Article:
Swim Event Descriptions

English Channel swimA Long Swim is a series of open water swimming events benefiting ALS research.  (Lou Gehrig’s Disease)  Led by English Channel Swimmer, Doug McConnell, these swims are designed for triatheletes and open water swimmers and are professionally timed.

Each swimmer has an opportunity to fundraise and earn a package to waive their registration fee and earn triathelon and open water swimming gear, including wet suits, on course goggles and transition bags.

Swimming and ALS, perfect together

For the ALS patient, or for the people who love them and care for them, hearing the ALS diagnosis carries with it an overwhelming feeling of powerlessness. It was that powerlessness that made us want to do something. Raising money to dedicate to ALS research was what would make us feel less powerless, so we came up with a creative way to do that. We settled in on swimming; not just pool swimming, but open water swimming as the ultimate test of endurance.

As a sharp contrast to the loss of someone’s ability to use their muscles, swimming requires the use of all of the muscles, all of the time. Open water swimming is said to be the fastest growing sport in the world, but it is still something of a niche sport, and ALS is a niche disease.

The strategy of A Long Swim is to build the association between open water swimming and ALS; we think that open water swimming and ALS perfectly go together.   Our goal is to get to the point where, when people think of ALS, they think of open water swimming. At least in the Chicago market, we think that the bridge between ALS and open water swimming is being built.

We informally started A Long Swim in 2011, and formalized it as a nonprofit in 2015. A Long Swim now has three separated but related initiatives, including Marathon Swims, Athlete Sponsorship, and Competitive Open Water Swims.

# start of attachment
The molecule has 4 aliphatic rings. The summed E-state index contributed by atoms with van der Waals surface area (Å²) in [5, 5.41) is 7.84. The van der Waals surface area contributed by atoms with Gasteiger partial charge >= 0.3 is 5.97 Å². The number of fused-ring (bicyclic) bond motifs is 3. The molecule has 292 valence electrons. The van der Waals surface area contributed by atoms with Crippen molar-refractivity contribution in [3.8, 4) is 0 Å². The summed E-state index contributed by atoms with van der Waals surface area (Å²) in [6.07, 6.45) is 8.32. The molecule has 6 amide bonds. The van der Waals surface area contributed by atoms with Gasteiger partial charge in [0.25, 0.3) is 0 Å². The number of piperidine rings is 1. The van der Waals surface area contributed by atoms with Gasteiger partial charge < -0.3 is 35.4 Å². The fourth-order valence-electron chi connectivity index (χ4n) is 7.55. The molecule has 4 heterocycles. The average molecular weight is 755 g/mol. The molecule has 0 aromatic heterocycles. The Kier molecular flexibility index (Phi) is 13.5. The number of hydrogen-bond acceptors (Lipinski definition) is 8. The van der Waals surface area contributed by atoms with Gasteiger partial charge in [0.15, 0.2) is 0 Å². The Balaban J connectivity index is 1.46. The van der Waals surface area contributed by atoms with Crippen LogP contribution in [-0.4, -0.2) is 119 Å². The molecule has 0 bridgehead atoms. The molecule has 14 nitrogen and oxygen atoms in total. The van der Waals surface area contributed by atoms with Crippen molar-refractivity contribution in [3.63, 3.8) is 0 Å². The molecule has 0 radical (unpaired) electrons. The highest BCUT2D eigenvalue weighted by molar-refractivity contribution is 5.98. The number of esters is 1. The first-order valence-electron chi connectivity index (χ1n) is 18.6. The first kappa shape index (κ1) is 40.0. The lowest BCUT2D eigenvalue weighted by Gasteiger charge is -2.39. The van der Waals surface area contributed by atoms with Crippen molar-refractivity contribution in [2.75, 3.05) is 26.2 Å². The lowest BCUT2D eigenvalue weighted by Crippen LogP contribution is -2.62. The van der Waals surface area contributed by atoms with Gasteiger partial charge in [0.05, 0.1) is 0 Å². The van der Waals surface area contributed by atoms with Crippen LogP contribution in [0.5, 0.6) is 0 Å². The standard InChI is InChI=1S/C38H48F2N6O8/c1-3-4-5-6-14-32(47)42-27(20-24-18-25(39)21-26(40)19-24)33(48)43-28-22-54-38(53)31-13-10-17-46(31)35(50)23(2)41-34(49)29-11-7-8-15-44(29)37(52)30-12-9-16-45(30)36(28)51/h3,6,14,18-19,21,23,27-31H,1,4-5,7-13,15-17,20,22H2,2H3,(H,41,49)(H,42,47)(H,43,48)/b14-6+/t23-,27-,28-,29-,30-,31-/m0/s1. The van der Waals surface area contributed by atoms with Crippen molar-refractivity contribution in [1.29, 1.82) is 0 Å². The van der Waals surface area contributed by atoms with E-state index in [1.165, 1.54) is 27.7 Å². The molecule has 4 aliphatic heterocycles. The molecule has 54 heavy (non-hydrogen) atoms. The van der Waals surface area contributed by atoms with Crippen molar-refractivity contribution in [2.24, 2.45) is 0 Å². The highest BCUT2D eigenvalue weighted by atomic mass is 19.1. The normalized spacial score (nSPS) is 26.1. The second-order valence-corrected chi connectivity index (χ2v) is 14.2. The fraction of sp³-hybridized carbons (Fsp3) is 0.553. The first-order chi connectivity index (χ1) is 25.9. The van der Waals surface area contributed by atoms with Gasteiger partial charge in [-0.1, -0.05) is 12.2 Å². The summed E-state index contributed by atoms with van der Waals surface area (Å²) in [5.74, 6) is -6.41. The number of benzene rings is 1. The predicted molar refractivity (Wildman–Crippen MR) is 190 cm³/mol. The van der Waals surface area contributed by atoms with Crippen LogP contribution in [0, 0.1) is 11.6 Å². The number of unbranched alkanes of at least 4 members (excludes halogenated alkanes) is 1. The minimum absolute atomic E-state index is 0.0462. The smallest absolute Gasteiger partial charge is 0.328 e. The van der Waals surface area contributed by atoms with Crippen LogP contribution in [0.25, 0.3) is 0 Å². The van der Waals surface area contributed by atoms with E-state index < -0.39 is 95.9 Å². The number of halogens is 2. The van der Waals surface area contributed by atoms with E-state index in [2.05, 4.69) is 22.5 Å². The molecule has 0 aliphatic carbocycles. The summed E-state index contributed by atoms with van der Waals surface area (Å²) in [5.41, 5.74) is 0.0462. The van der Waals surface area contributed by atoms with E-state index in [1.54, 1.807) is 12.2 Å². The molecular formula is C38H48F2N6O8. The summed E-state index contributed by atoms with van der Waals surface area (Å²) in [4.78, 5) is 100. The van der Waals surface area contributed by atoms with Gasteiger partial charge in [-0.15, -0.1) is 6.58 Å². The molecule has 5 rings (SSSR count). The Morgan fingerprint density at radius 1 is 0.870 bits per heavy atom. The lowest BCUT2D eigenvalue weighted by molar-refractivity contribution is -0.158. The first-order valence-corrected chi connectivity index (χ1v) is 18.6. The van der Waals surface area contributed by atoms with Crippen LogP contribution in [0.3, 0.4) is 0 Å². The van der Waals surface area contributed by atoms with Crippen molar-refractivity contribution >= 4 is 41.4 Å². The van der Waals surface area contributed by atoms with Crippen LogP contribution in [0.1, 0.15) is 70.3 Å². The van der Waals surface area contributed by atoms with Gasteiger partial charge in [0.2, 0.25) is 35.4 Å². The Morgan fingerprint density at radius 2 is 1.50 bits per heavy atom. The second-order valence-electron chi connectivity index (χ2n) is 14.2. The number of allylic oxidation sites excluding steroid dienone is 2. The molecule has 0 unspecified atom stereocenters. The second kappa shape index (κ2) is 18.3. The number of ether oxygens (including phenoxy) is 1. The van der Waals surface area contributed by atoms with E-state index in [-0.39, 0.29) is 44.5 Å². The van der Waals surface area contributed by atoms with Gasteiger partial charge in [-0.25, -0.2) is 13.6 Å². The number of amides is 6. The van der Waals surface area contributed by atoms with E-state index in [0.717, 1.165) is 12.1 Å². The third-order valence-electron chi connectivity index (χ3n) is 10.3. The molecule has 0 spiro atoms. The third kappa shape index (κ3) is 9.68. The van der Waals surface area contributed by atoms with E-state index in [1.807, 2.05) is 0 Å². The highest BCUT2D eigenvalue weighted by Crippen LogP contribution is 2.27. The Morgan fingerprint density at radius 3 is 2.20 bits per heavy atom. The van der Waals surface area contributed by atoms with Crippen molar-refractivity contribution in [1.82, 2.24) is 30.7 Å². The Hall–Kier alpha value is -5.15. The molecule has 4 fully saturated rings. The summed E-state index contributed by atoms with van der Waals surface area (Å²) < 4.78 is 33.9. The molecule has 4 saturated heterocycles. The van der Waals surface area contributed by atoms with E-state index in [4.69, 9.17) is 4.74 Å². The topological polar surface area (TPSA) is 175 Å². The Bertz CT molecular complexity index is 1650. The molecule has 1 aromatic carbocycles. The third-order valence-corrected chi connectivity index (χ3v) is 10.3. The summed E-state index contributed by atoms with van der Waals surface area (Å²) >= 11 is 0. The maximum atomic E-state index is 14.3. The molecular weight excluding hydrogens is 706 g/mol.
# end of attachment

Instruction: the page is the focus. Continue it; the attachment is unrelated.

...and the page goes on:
Marathon Swims

Marathon swims by Doug McConnell:

Tampa Bay24 miles10 hours, 45 minutesApril 2011
English Channel21 miles14 hours, 18 minutesAugust 2011
Catalina Channel21 miles12 hours, 41 minutesSeptember 2012
Manhattan Island29 miles9 hours, 29 minutesJune 2014
Molokai Channel32 miles16 hours, 3 minutesJuly 2016

Future marathon swims under consideration:

Northwestern-to-Northwestern
(Evanston to Chicago)
15 milesLake MichiganAutumn 2018
Strait of Gibraltar15 milesAtlantic/MediterraneanSpring 2019
Nantucket Sound
(Nantucket to Martha’s Vineyard)
26 milesAtlantic OceanSummer 2019

These swims have attracted a good deal of notoriety across the US.  Between magazine and newspaper articles, radio and TV interviews, A Long Swim has enjoyed a wonderful amount of publicity.

Athlete Sponsorship

A Long Swim sponsors a team of triathletes, wherein the athletes wear distinctive A Long Swim apparel in exchange for dedicated fundraising on behalf of the nonprofit.  Between local Sprint and Olympic-distance triathlons, to the Chicago Triathlon (with 8,000 athletes), half-Ironman and full Ironman events across the US and Canada, these A Long Swim ambassadors have been extraordinarily successful in spreading the important message of collaborative ALS research.

Are you a triathlete, and are you interested in being on the A Long Swim Triathlete team? 

Competitive Open Water Swims

Lake Swims